Siao Mates Nov 22

Three things to look out for in Mourinho’s first match in charge of Tottenham


Jose Mourinho might not be to everyone’s taste. But, with the exception of our distraught resident Tottenham Hotspur fan Edwin, most of us at FBS are quite thrilled to welcome him back to the English Premier League (EPL) as manager of Spurs.


Because if there’s one thing the Portuguese guarantees, it’s drama. And we sure need that in the EPL this season. After all, thanks to Liverpool’s dominance and Manchester City’s ineptitude, there’s as much excitement in the EPL title race as there is watching…well, Mourinho-ball.


Yes, Mourinho’s teams play boring football, but the man himself is a treasure trove of comedic entertainment, both on the touchline and in press conferences. Just listen to what he had to say about his first day as Spurs manager.


Amazing pillows? Great beds? Expensive duvets? These are the kind of quirky soundbites only a manager like Mourinho can come up with.


Obviously, everyone will be watching the 56-year-old when he leads Spurs out against West Ham United at the London Stadium on Saturday.




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And while nobody knows exactly what sort of drama will ensue, I’ve picked out three potential talking points to look out for in Mourinho’s return to the EPL.


1) Return of The Bus?

Brazil might play Samba football, but Mourinho prefers Sam-bus football.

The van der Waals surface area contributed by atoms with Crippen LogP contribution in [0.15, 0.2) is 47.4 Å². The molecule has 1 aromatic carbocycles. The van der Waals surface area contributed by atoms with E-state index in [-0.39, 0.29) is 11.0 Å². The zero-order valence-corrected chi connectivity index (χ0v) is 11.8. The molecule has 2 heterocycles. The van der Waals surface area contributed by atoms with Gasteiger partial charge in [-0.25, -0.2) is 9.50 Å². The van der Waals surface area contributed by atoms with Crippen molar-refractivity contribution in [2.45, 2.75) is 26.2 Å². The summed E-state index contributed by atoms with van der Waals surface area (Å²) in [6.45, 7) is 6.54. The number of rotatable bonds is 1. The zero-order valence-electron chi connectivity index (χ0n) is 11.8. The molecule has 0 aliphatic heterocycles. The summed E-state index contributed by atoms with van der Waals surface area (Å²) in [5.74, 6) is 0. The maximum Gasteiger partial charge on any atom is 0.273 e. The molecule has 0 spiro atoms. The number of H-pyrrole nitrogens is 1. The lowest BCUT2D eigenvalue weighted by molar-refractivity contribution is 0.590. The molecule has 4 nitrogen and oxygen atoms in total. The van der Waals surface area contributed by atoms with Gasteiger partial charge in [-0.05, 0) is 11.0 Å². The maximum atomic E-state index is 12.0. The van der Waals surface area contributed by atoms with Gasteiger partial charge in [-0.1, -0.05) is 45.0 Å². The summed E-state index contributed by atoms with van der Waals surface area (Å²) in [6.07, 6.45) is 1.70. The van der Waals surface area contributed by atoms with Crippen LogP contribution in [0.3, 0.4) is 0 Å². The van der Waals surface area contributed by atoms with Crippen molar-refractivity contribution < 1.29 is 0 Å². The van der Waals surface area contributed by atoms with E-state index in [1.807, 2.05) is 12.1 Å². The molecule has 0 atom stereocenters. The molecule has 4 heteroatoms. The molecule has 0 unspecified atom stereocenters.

We all know what traditional Mourinho-ball entails – defensive and dour football that relies on niggly, tactical fouls to frustrate the opposition into submission. Then, when they least expect it, hitting them on the break, or via a well worked set-piece.


In football parlance, this tactic is often referred to as ‘Parking the Bus’. And over the years, Mourinho has proven himself to be not so much the bus conductor or driver, but the owner of the entire bus interchange itself.


The question is, did he bring his buses along with him over to Spurs? Or did he leave them all parked at Old Trafford? The answer will lie in the way he utilises his side’s key attacking talents in Son Heung Min, Harry Kane, Dele Alli and Christian Eriksen.


If, for example, Mourinho deploys Son as a wing-back and Eriksen as a regista, with Alli supporting them as a half-back while Kane manfully toils alone up front as a defensive forward, then we’ll know for sure that the Bus has come to North London, and has bought season parking at the Tottenham Hotspur Stadium for the next three years at least.


If, however, we see Spurs’ core attacking quartet (or quintet, if you count Lucas Moura or Erik Lamela in the group) be given the freedom to attack West Ham at will, then perhaps it’s an indication that Mourinho has decided to swap the conservative bus for a more destructive vehicle.


Will Mourinho continue to ‘Park the Bus’ with Spurs? Or will he employ tactic ‘Speeding PMDs’? We’ll find out on Saturday.


2) Angry, Angry Mourinho!

Hell hath no fury like Mourinho after a refereeing decision goes against him.